A massive asteroid smacked coastal Argentina 3.3 million years ago, perhaps cooling climate and driving some of the region's mammals to extinction, researchers report in tomorrow's Science. Although the impact looks real, some experts say that its connection to climate change or extinctions is doubtful.
Peter Schultz of Brown University in Providence, Rhode Island, got his first clue to the impact 5 years ago on a visit to Argentina, when an interpreter mentioned odd green glass she had picked up as a child. Schultz, a cratering specialist, eventually explored sea cliffs of windblown dust deposits called loess near the coastal town of Miramar, working with geologist Marcelo Zarate of the Regional Center of Scientific and Technical Investigations in Mendoza, Argentina. The cliffs expose a layer of glassy, bubble-filled slabs up to 2 meters across; called escorias locally and first reported in 1865, these rocks had been attributed to everything from lightning strikes to ancient human-tended fires.
But after close study, Schultz, Zarate, and their colleagues conclude that an impact had fused loess into glassy slabs and flung them across at least 50 kilometers of Argentina's central coast. The glass has streaky flow patterns typical of rapidly cooled impact glass, mineral breakdown products that require temperatures even hotter than those of lightning and volcanoes, and a chemical composition resembling that of the local loess. Schultz presumes that a body a kilometer or so in diameter hit just offshore, producing a now-buried crater.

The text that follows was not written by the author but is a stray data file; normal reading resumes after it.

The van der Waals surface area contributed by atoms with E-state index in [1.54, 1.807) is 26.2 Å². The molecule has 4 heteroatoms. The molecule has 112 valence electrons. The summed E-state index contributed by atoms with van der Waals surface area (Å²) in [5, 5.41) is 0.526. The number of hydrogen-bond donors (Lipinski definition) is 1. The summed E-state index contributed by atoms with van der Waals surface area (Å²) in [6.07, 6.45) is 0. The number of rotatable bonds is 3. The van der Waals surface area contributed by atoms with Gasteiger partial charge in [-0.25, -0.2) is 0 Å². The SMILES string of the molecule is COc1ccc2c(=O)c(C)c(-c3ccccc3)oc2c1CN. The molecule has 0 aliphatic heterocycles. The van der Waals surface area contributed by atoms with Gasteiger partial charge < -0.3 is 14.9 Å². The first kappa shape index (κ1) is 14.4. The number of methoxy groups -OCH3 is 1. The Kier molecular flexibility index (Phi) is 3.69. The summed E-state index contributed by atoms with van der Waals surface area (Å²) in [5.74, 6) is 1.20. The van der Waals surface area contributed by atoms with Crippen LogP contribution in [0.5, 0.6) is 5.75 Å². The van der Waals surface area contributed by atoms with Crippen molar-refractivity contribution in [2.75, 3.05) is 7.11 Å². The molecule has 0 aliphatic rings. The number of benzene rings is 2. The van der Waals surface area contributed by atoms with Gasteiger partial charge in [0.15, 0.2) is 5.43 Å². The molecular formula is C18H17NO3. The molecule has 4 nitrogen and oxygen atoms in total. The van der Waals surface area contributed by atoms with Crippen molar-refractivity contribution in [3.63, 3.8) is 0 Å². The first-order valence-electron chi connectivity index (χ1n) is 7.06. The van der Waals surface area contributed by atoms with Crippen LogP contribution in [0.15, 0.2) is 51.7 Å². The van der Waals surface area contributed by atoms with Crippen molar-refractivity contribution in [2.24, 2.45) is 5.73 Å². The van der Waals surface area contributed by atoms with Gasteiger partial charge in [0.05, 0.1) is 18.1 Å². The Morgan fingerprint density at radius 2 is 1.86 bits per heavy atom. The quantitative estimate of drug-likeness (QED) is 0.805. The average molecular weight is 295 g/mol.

Radiometric dating of the glass showed that the object struck 3.3 million years ago and within about 100,000 years of an abrupt, temporary 2oC cooling of ocean bottom waters recorded in Atlantic and Pacific sediments. What's more, a major, sudden extinction at about this time wiped out 36 genera of mammals, mostly kinds known only from that region. Schultz and colleagues suggest that the impact either blasted the local fauna into extinction or induced global climate change, which triggered extinctions in southern South America. "Right now we only regard this as a coincidence," says Schultz--but an intriguing one, he says.
Other researchers say the apparent correlation could be meaningless. "Any particular moment would show quite a few extinctions" simply because the extinction rate in that geologic interval is high, says paleontologist David Webb of the University of Florida, Gainesville. Something big hit Argentina 3 million years ago, researchers agree, but to find out if it had any lasting effects on animals may take another decade of work.